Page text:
If fish are any guide, subordinate males may actually have more influence on groups than their domineering and aggressive counterparts, according to a new study in the journal Proceedings in the National Academy of Sciences.
The researchers, led by Alex Jordan from Germany’s Max Planck Institute, were interested in the interplay between power, dominance and influence – a theme permeating animal and human populations.
“In many societies, whether animal or human, individuals in positions of power all possess a similar suite of traits,” says Jordan. “They are often loud, aggressive, pushy, and at least in our current political climate, overconfident in their knowledge of specialist matters.”
Gaining positions of power tends to be a competitive process, thus favouring individuals that use aggression and intimidation to get their way.
“But are these powerful individuals most influential?” Jordan asks.
“And if our goal is to create groups and social structures that are responsive to change, and through which new information spreads quickly and effectively, do we really want the most aggressive individuals in powerful positions?”
To explore whether dominant or passive males have more clout, his team turned to a species of cichlid fish, Astatotiliapia burtoni, with strict social hierarchies and domineering males.
“We ask whether it is the colourful dominant males, those who are central in their social networks, are aggressive, and who control resources, that are the most influential,” says Jordan. “Or is it drab, subordinate males who wield the greatest influence, despite being passive, non-territorial, and having little or no control over resources?”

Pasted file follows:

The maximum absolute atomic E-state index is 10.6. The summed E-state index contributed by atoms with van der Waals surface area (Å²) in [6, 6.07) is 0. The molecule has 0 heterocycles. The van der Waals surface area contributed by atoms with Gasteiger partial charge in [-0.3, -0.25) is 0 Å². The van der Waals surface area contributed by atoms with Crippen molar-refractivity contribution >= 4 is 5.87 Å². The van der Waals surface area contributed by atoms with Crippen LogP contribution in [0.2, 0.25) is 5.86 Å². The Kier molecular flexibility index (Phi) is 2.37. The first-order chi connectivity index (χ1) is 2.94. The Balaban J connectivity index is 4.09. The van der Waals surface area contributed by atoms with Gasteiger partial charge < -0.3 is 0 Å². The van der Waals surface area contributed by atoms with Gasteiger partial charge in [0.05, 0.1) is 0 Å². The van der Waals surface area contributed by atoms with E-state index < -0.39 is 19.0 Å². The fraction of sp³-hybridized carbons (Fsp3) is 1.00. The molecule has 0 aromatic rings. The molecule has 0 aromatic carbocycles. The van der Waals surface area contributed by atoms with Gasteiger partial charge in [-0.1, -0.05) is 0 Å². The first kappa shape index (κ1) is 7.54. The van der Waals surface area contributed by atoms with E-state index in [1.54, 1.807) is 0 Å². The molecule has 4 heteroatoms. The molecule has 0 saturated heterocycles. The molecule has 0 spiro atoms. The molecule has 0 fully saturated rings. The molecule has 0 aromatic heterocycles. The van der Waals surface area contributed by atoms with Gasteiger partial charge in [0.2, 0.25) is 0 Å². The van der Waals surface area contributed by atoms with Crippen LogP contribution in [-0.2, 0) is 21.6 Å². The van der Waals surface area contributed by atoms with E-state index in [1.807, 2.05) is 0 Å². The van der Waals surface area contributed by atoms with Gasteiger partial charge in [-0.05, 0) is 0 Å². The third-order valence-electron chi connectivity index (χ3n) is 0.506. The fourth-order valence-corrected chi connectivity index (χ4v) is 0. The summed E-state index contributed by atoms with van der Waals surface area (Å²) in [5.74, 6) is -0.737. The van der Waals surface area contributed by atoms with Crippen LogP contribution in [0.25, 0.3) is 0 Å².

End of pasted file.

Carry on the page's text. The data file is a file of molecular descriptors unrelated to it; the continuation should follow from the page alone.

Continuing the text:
The team, including co-first authors Mariana Rodriguez-Santiago from the University of Texas, US, and Paul Nührenberg, examined how information flows between dominant or subordinate males in two different contexts: habitual social behaviour or a more complex social learning task.
They used machine learning to track the fishes’ movements and behaviour and tease out the fine scale behavioural interactions between all group members to work out who is most influential in each context, and why.
When powerful leaders wielded influence, coercing others into certain behaviours by chasing and pushing them around, it was through aversion.
“Dominant males are indeed most influential in some contexts,” says Jordan; “by chasing and showing aggression to others, they effectively ‘push’ the group away, ‘leading’ through others avoiding them.”
In a more complex, association learning task, group members needed to learn that a coloured light would reward them with food through observing a dominant or subordinate male that already knew the connection.
Given the choice about who to follow, the passive males had the greatest influence.
“In groups with a subordinate male as demonstrator, the group quickly came to a consensus about which light to follow, moving together as a coherent unit to succeed in the task,” Jordan explains.
“With a dominant male as the informant, groups were far slower to reach consensus, if they did at all.”
And although dominant males had central positions in behavioural social networks, interacting frequently with others, others tended to avoid them. They also had low “signal-to-noise” ratios of usefully informative behaviour.
In other words, the dominant males spent much time aggressively chasing others around, while the passive males changed their normal slow speed to swim quickly and decisively towards the right feeder.
“This is similar to a President that tweets incessantly – it is difficult to figure out what information to pay attention to,” says Jordan.
“Subordinate males, in contrast, were more like a certain medical advisor, speaking only when necessary, and whose words therefore carry great weight.”